But he survived, got an education, and went to law school, but only because he didn’t want to be a lawyer. Without the pressure of aiming for a job in the field, he figured it would be a relaxing subject to study. He spent most of the time in the university theater - to the extent that he had to repeat several courses, because he failed the exams - and then went to work for Granada Television in Manchester, England.

Back then, Granada was a world-famous production company, known for shows like ‘Brideshead Revisited’, ‘Jewel in the Crown’, ‘Prime Suspect’ and ‘Cracker’. Lee worked on the broadcast side of the company. He wrote thousands of links, trailers, commercials and news stories, most of them on deadlines that ranged from fifteen minutes to fifteen seconds. So the thought of a novel-a-year didn’t worry him too much, in his next career.

But why a next career? He was fired, back in 1995, that’s why. It was the usual Nineties downsizing thing. After eighteen years, he was an expensive veteran, and he was also the union organiser, and neither thing fit the company’s plan for the future. So he became a writer, because he couldn’t think of anything else to do. He had an idea for a character who had suffered the same downsizing experience but who was taking it completely in his stride. He named the character Jack Reacher and wrote KILLING FLOOR. The rest, as they say, is history.

• Kiwis are mad for Jack. Per capita, NZ out-sells (per capita) most other Lee Child markets
• All of the 13 Reacher thrillers have been instant NZ & international bestsellers
• A Jack Reacher thriller is sold every second somewhere in the world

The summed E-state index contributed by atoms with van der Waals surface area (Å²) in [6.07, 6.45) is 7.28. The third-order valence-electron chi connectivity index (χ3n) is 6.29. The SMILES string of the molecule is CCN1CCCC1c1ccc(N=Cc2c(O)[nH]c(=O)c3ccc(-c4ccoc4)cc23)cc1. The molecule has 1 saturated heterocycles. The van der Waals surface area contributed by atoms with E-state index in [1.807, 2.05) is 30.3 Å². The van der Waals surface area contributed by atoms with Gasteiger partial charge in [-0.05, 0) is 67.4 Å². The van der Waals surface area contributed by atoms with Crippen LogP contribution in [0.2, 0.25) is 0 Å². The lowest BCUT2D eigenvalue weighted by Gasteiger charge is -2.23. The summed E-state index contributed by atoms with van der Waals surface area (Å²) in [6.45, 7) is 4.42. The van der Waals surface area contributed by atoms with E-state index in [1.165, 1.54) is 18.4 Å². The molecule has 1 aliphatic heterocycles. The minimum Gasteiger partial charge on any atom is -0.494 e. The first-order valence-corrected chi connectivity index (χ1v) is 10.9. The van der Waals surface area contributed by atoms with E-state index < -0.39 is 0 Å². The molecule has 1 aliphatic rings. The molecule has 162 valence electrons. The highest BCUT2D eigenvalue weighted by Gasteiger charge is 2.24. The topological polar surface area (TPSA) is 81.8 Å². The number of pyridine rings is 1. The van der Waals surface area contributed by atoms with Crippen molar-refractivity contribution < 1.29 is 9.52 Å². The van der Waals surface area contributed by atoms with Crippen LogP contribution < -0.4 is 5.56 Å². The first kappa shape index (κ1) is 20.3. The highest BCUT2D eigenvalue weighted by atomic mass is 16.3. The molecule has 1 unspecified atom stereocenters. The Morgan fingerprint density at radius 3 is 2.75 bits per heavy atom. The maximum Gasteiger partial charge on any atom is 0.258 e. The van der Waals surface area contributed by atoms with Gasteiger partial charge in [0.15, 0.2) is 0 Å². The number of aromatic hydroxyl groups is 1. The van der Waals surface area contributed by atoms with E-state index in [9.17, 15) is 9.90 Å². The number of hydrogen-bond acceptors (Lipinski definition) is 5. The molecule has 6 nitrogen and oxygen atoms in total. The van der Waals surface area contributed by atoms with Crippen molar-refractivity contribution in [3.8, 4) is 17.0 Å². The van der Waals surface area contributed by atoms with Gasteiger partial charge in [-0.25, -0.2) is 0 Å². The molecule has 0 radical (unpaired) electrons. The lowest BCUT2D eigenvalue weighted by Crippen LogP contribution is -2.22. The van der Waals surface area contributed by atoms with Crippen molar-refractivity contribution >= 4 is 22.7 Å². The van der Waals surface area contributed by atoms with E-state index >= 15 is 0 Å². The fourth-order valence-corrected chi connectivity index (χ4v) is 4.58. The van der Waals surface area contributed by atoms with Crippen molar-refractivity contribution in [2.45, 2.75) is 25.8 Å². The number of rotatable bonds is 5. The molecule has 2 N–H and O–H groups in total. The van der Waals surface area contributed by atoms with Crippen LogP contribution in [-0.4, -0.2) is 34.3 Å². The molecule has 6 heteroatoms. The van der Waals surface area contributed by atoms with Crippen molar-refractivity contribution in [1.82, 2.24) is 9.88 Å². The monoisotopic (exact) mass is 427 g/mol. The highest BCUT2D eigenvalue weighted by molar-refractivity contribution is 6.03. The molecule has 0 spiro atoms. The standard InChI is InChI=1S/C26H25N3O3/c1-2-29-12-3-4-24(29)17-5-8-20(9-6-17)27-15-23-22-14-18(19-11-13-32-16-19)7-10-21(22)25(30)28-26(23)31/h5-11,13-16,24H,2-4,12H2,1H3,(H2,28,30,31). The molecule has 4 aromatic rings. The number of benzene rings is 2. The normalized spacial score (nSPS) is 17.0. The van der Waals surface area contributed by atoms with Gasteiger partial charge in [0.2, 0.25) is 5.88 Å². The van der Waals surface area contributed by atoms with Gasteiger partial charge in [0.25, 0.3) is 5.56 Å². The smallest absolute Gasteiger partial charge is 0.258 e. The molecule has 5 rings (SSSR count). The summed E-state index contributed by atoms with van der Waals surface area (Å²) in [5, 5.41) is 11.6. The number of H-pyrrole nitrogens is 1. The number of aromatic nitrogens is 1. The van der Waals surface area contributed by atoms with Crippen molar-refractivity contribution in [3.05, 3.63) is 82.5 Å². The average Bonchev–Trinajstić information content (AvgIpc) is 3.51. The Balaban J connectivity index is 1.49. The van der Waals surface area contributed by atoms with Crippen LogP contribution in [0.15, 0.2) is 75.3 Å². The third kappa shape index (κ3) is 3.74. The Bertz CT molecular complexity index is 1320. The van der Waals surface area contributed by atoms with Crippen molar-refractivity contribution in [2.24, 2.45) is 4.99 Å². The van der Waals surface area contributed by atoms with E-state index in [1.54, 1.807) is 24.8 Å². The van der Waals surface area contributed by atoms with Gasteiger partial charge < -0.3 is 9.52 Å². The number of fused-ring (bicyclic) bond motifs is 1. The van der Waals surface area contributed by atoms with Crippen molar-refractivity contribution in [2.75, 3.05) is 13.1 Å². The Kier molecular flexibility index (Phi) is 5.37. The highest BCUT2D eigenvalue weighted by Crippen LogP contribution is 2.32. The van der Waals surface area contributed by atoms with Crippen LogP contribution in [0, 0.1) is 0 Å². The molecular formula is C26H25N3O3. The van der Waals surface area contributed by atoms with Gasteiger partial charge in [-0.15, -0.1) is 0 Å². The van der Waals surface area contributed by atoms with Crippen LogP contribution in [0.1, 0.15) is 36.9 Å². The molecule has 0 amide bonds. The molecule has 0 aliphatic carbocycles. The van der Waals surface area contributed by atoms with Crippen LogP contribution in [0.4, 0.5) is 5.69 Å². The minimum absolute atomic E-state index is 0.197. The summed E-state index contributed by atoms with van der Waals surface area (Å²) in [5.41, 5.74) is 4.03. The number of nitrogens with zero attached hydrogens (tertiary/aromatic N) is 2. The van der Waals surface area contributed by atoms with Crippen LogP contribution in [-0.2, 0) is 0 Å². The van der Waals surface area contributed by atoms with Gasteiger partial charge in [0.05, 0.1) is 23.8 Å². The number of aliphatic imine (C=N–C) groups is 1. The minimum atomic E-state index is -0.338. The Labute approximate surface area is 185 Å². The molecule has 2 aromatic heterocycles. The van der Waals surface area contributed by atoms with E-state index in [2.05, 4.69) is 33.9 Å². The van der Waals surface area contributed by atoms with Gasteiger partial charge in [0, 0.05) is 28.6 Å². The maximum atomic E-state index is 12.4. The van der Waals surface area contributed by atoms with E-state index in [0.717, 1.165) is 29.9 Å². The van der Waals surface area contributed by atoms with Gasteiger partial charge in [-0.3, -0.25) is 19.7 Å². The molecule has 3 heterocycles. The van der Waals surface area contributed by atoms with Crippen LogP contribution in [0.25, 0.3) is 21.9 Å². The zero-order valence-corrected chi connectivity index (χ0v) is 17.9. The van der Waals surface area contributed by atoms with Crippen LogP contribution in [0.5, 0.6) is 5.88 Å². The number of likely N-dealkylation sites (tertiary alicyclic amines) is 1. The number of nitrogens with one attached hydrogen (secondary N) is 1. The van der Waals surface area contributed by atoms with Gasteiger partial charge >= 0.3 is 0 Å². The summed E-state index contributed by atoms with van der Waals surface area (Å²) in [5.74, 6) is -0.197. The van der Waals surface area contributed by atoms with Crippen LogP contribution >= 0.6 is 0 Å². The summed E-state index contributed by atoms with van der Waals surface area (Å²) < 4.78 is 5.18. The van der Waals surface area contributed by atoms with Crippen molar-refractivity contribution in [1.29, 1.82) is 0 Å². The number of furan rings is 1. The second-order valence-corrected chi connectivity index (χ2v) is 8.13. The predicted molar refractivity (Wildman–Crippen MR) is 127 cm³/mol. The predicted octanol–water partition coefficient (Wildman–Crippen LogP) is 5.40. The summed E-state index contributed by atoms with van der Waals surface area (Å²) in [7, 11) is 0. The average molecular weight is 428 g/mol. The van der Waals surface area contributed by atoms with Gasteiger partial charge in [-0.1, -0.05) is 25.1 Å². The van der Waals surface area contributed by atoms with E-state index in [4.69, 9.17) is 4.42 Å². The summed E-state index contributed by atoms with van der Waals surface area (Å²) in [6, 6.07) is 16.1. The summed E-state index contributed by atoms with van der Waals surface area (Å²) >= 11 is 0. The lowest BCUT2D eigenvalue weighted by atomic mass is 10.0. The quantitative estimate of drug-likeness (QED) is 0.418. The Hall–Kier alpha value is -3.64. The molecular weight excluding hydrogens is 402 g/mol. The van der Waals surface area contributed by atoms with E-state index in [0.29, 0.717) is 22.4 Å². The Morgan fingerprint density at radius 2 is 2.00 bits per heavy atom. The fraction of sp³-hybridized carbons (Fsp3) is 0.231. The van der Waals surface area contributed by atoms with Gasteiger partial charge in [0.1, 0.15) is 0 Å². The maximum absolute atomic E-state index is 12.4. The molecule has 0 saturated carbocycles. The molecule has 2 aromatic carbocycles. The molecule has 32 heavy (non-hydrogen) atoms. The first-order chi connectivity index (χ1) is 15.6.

• Lee Child’s worldwide sales now top 16 million copies
• Film rights to the Jack Reacher character have been bought by Paramount. A one shot script has now been commissioned.
• Why did Lee choose to make Reacher an ex-MP?
Lee wanted Reacher to be:
1) suddenly downsized from something;
2) suddenly adrift in a world he wasn’t familiar with;
3) accustomed to doing things in a rough-and-ready and very non-civilian way. So a previous career in the Army made sense, because it would explain all of the above.
He made him an ex-MP because
1) he needed some forensic and detective-type skills; and
2) the Navy Seal or Special Forces thing had already been done.
He made him an officer purely because a higher rank might give Reacher better networking capabilities when calling on old buddies for help. It’s been mentioned that Army personnel undergo the type of officer candidate school training which eliminates the mavericks, but Lee was hoping Reacher would be regarded as “the one that got away.”

Meet Lee Child in:

· Auckland (11-13 April)
· Wellington (13-14 April)
· Nelson (14 April)
· Christchurch (15 April)
· Dunedin (16 April)
Venue and other details will be here on the blog once they have been finalised.
Left - Author photo by Sigrid Estrada.

I was sharing enthusiasms for 61 Hours with one of my friends over there at Random House and she made the following comment that I thought was right on the button:

He sure is a master of detail and doesn’t he do understated cruelty and evil so well. It’s the psychology/anatomy of the scenario as it plays out that is so exhausting but totally compelling.